Saturday, October 15, 2005

first, the poor

Record natural gas prices spur cutoffs
CHICAGO, Oct. 12 (UPI) -- The average Illinois resident will pay $600 more for natural gas to heat a home this winter thanks to hurricanes and rising demand. Ed Hurley, Illinois' special director of emergency energy assistance, gave the downbeat forecast Tuesday during a congressional hearing in Chicago.
Peoples Gas said 30,000 Chicago residents have been disconnected and 14,000 more are eligible for disconnection, the Chicago Tribune reported. Peoples Gas, Nicor Inc. and Ameren Corp. said there is not enough money to help low-income customers through the winter.

I guess this is an "I told you so moment," but I take no pleasure in relaying this news. And the advice to buy a sweater applies, though I wish it were merely a joke. As Kunstler points out, people may well freeze to death this winter for lack of energy. Pinheaded optimism is presently being buffeted by reality.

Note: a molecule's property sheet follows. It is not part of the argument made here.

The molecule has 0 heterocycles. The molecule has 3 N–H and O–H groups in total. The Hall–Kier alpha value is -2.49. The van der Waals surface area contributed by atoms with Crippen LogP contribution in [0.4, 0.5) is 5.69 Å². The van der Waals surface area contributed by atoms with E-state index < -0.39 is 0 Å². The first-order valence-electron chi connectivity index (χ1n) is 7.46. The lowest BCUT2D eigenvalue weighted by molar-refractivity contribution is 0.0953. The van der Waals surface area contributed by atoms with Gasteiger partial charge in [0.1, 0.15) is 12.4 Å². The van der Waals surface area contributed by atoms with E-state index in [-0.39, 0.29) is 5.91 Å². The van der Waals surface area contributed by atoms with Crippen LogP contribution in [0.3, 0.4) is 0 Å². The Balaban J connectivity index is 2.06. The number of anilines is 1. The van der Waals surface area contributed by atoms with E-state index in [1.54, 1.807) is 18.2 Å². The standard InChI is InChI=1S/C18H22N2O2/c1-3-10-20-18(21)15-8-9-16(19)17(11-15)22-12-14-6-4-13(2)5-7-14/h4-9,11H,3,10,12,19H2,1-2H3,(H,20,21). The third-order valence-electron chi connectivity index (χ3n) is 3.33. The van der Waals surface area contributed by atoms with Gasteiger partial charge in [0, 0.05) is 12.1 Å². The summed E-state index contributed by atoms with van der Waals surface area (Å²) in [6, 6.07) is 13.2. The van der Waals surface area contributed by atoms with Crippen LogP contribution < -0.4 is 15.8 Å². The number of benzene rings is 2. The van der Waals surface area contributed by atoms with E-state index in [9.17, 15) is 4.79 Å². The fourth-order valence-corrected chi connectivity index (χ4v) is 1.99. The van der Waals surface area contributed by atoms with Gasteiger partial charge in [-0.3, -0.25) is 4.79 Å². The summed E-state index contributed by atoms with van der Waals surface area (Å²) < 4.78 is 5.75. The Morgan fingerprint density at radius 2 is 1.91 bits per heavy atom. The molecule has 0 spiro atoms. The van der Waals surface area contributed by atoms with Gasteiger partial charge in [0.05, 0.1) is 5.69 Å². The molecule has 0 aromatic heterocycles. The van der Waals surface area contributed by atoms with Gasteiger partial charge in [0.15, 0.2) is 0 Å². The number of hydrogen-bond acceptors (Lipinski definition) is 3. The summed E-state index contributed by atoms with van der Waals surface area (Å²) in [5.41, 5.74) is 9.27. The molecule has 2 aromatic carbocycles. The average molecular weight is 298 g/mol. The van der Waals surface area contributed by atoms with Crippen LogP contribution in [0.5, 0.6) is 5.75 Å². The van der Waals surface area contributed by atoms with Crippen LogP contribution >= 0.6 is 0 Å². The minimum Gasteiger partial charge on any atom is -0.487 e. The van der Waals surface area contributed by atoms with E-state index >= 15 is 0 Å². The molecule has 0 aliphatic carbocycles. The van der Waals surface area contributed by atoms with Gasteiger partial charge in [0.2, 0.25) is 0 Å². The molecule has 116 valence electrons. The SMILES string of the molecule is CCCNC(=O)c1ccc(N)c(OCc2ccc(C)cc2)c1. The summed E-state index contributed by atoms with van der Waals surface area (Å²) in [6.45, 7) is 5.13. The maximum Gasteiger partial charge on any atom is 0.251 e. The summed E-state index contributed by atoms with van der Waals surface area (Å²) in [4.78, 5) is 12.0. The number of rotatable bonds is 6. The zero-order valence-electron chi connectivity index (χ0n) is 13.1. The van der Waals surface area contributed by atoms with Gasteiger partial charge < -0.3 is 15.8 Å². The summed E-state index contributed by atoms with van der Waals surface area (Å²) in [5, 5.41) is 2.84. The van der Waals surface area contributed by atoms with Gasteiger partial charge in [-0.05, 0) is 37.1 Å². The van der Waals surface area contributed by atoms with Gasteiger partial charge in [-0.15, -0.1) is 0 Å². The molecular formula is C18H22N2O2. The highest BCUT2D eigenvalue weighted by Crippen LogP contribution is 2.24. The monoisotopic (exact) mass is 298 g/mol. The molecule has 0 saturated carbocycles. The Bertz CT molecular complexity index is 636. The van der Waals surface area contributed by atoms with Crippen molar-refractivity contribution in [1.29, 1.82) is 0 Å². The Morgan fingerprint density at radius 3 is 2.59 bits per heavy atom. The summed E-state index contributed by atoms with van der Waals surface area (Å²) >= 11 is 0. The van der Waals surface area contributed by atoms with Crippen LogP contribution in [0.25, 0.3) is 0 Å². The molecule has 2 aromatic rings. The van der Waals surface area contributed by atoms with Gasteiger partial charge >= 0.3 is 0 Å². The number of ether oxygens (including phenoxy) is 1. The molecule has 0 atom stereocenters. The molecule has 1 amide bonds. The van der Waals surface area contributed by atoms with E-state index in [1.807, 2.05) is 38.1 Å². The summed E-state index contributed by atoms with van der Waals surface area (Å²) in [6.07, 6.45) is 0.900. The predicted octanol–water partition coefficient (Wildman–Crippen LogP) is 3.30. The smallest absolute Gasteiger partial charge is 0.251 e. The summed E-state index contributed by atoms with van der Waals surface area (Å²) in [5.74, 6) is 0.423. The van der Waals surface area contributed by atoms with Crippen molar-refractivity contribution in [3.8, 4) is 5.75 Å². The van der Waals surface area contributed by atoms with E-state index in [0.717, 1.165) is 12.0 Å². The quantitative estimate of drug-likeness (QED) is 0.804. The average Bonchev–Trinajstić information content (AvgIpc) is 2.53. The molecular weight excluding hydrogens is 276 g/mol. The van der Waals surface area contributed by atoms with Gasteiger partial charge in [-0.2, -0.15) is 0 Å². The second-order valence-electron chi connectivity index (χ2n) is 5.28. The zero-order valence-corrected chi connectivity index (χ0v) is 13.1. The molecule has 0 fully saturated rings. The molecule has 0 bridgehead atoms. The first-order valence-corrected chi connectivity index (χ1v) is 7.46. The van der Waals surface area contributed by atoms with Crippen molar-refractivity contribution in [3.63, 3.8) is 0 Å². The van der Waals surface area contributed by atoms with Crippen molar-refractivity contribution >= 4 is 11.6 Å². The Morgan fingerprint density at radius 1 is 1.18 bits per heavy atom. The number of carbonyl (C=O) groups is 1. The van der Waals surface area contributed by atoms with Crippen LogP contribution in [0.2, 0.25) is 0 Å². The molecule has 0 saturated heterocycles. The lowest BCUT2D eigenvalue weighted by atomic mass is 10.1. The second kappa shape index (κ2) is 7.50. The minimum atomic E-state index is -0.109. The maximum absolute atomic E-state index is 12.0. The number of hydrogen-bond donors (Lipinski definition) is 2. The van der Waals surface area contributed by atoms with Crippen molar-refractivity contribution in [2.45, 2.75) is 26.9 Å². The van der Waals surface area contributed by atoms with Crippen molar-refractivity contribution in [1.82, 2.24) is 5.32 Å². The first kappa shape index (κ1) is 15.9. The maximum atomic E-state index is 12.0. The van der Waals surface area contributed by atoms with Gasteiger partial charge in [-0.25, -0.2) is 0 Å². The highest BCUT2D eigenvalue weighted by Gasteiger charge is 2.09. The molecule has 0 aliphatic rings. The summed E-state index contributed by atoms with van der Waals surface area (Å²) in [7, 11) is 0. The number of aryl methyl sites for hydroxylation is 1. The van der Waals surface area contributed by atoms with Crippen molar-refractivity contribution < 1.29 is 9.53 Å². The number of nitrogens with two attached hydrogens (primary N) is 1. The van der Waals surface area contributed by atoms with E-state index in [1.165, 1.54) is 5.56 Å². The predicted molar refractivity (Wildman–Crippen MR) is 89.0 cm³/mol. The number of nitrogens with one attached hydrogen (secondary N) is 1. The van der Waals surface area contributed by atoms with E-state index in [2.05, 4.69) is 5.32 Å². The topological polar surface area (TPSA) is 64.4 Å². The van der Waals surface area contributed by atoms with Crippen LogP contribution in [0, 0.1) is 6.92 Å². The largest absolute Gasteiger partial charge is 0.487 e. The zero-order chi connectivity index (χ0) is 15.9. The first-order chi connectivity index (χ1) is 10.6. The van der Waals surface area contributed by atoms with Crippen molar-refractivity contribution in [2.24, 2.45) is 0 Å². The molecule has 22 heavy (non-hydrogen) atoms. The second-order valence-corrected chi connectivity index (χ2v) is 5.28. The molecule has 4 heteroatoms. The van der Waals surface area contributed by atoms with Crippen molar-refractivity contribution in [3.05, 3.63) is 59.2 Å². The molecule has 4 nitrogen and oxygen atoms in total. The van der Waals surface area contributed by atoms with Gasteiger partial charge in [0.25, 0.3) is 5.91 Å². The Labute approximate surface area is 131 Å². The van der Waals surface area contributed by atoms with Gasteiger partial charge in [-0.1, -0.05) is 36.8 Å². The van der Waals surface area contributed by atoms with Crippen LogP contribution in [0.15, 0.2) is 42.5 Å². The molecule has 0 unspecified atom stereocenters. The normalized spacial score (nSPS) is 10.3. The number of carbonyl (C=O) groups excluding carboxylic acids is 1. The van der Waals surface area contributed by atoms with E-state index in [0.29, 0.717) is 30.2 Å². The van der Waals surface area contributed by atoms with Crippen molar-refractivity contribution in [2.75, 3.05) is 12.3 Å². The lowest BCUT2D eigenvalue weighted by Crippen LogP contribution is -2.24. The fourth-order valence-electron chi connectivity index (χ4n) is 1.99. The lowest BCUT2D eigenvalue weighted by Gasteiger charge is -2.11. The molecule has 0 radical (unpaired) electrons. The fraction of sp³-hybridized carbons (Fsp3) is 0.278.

The poor are being disconnected, because the cost of natural gas is so high that they cannot pay. The cost of natural gas is high because supplies are limited.

These high prices are a result of hurricane season, however, they are also framed against a backdrop of peaking supplies of natural gas on the North American continent.

Time to get busy, applying real solutions to our energy problems.

Pork & nonsense won't cut it


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